I found the experience of imitating myself as one of the customer who use this tablet application very helpful in this initial stage of designing the app. This give me very good idea of what this application should/could be.  I can quickly sketch a rough interface and share my ideas with my peers.

800px_DSC_1144Photo Credit: Professor Andrew Davidson

After a few minutes, my group mates and myself share what we had with each other. We critiqued each other works and gathered good/unique functions from each of our design in order to create a brand new tablet application together.  I really like this approach because the technique got us on the same page and ready to produce a better app.

We then started with a base design where the app would allow customers to choose a kind of coffee that they like as well as the number of order they prefer for each of the coffee. The customer would click a “next” button which locate on the button right of the screen to choose sizes for the coffee and so on … The more we try to design this application, the more we felt that it became really redundant and take a very long time and go through so many different pages in order to order coffee

Again, with our imagination, we went through the process of ordering coffee through this application together. And we finally found a much better solution.


Our application turned out to be a single page coffee ordering experience! You are able to see all the availability of coffees and sizes as well as prices on the same screen. You are able to select sizes and number of drinks that they want without having to go beyond what they see on this first page. Every time you select your drink, you will be able to see the total cost updated right away on the right column (under order summary). You can also change his order by simply push on the “+” or “-” sign which located next to each kind of the coffee directly. Once you finish with your order, just click “check out” and you will get a confirmation on your order. Then you can just sit back and wait for your coffee!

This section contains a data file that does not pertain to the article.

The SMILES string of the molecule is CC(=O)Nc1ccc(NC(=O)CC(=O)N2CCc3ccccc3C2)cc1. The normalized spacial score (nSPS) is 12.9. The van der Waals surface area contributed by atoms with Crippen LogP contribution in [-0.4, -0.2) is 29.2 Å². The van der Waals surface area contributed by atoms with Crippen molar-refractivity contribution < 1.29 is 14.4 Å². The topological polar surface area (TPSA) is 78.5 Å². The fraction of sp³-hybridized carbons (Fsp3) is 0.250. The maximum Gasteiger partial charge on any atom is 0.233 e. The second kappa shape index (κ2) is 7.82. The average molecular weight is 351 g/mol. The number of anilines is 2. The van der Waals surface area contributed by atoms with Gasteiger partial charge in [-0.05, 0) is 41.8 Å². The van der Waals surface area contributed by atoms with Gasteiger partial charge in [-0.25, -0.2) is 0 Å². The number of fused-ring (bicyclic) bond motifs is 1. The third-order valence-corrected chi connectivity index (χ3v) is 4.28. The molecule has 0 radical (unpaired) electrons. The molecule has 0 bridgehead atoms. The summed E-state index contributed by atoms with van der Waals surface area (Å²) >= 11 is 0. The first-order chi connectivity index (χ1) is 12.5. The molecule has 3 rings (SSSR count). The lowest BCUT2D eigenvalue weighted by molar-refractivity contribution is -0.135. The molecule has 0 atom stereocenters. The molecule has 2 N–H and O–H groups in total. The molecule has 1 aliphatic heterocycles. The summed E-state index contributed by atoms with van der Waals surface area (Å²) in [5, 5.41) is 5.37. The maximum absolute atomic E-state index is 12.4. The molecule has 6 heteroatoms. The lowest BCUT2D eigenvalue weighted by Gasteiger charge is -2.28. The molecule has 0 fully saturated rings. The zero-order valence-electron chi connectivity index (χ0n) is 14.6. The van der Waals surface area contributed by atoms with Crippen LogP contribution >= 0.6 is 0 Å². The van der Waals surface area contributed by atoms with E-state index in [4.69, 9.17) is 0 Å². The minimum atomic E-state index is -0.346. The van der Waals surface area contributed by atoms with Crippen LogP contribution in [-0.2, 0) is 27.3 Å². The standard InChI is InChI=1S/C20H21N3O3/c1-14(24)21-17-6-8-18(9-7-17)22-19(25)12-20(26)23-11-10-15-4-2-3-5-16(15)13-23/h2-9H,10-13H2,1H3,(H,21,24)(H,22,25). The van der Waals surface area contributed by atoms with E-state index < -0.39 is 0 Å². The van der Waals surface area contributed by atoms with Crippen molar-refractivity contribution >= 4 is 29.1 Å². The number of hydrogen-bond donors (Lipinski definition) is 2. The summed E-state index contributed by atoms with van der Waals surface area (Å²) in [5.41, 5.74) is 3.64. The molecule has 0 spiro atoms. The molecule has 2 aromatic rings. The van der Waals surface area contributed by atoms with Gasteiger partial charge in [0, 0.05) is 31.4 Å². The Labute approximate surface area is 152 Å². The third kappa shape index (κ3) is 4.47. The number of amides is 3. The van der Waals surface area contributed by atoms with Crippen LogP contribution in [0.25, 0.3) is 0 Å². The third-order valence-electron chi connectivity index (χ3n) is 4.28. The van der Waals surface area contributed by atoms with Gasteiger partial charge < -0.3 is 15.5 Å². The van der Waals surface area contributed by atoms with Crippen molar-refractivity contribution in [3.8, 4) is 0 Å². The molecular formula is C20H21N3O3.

To check out the video demo: Please email me!

800px_DSC_1152 (1)-2Video Credit: Professor Andrew Davidson


With minimum cost, this technique allow me to quickly prototype any user interface and test it with potential target audience. However, the down side of this kind of prototyping was that the fidelity will be relatively low. Therefore, the audience who tests the prototype can get confuse with some of the prominent/important functions, for example, what is clickable and what is not. Also, because this technique is base on paper, the tester need to pre-made most of the possible outcome in which they can smoothly use while testing it with the target audience. This cost a lot of time. Even so, it could be chaotic to switch small pieces of paper according to different scenarios.

Regardless, my experience with paper prototyping was great. I’m looking forward to the next week prototyping technique!